- Tax Considerations: Interest earned on CDs is typically subject to income tax if your account is taxable in nature, which can reduce your real return after accounting for taxes.
- Inflation: If the inflation rate exceeds the interest rate on your CD, your purchasing power could erode over time. In other words, the real (inflation-adjusted) return on your investment may be negative.
- Purpose: CDs may be suitable for individuals who want a safe, predictable return on their savings and are willing to commit their funds for a specific period.
Stable Value Funds (401k/403b Accounts):
- Nature: Stable value funds are mutual funds that are typically limited to retirement plans such as 401(k)s and 403(b)s. These funds are designed to provide capital preservation, liquidity, and relatively stable returns, making them an attractive option for conservative investors or those looking for a low-risk component within their investment portfolio.
- Liquidity: Stable value funds are highly liquid. They do not have a fixed maturity date. However, transfers back to cash or cash equivalent securities, as opposed to other stock or sector-based mutual funds, can typically only be made under certain conditions, such as a 90 day waiting period before you can reallocate to a cash alternative.
- Returns: Historically, stable value funds have typically paid twice the interest rate of money market funds. However, this will not always be the case, especially if looking over shorter periods of time. However, they generally have substantially less volatility than bond funds.
- Risk: The holdings within stable value funds are more susceptible to changes in interest rates than money market holdings because of the longer maturities of the bonds in which they invest. This risk is mitigated by the purchase of insurance guarantees by the stable value fund that offset the loss of principal; these guarantees are available from banks and insurance carriers. Most stable value funds will purchase these contracts from three to five carriers to reduce their default risk.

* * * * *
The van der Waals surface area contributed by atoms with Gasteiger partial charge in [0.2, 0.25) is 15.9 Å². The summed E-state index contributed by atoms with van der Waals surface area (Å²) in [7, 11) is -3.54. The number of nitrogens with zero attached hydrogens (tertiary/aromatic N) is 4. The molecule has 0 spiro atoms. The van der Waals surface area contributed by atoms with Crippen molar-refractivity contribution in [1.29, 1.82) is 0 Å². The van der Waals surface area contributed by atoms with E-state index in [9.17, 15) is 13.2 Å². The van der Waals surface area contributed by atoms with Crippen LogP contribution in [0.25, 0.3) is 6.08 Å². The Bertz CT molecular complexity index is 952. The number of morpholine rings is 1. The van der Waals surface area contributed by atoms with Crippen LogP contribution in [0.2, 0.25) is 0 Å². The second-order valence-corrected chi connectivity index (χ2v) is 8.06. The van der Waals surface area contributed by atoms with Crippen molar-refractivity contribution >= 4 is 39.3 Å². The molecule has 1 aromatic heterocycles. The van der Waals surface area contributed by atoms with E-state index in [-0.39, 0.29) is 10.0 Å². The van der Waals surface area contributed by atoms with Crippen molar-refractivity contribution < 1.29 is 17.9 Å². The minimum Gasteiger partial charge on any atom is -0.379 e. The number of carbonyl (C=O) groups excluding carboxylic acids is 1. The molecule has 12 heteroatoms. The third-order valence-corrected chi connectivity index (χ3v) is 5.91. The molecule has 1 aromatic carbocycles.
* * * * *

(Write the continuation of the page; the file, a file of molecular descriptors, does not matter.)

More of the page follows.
- Tax Considerations: Because stable value funds are typically limited to 401(k) and 403(b) accounts, interest earned is tax-deferred if the traditional 401(K) or 403(b) option has been selected, or tax-free if the Roth 401(k) or 403(b) has been selected.
- Inflation: If the inflation rate exceeds the interest rate on your stable value fund, your purchasing power could erode over time. In other words, the real (inflation-adjusted) return on your investment may be negative.
- Purpose: If available as an option in your retirement plan, stable value funds are also a suitable option for investors who want liquidity, safety, and a potentially better return than traditional savings accounts.
In summary, each of these choices can be a good investment for the conservative investor or those with short-term investment needs. But liquidity, time horizon, and inflation protection are key considerations when deciding how much to put into any one option. At Century Management, our dedicated team of Certified Financial Planners® is here to help you make the right choice.
Century Management ("CM") is an independently registered investment adviser with the U.S. Securities and Exchange Commission. Registration does not imply a certain level of skill or training. CM is also registered as a Portfolio Manager in the Province of Ontario. All investments carry risks. Past performance is not indicative of future results. CM is not making a recommendation for or endorsing any investment strategy or particular security. This discussion is educational in nature, is not intended to be investment advice, and does not take into account specific client investment objectives. CM does not provide legal or tax advice and the information herein should not be considered legal or tax advice. A full description of our Firm’s business practices, including our Firm’s investment management services, wealth plans and advisory fees, are supplied in our Form ADV Part 2A and/or Form CRS. These Forms are available upon request by calling 512-329-0050 and are also on our website at centman.com. CM-2023-10-06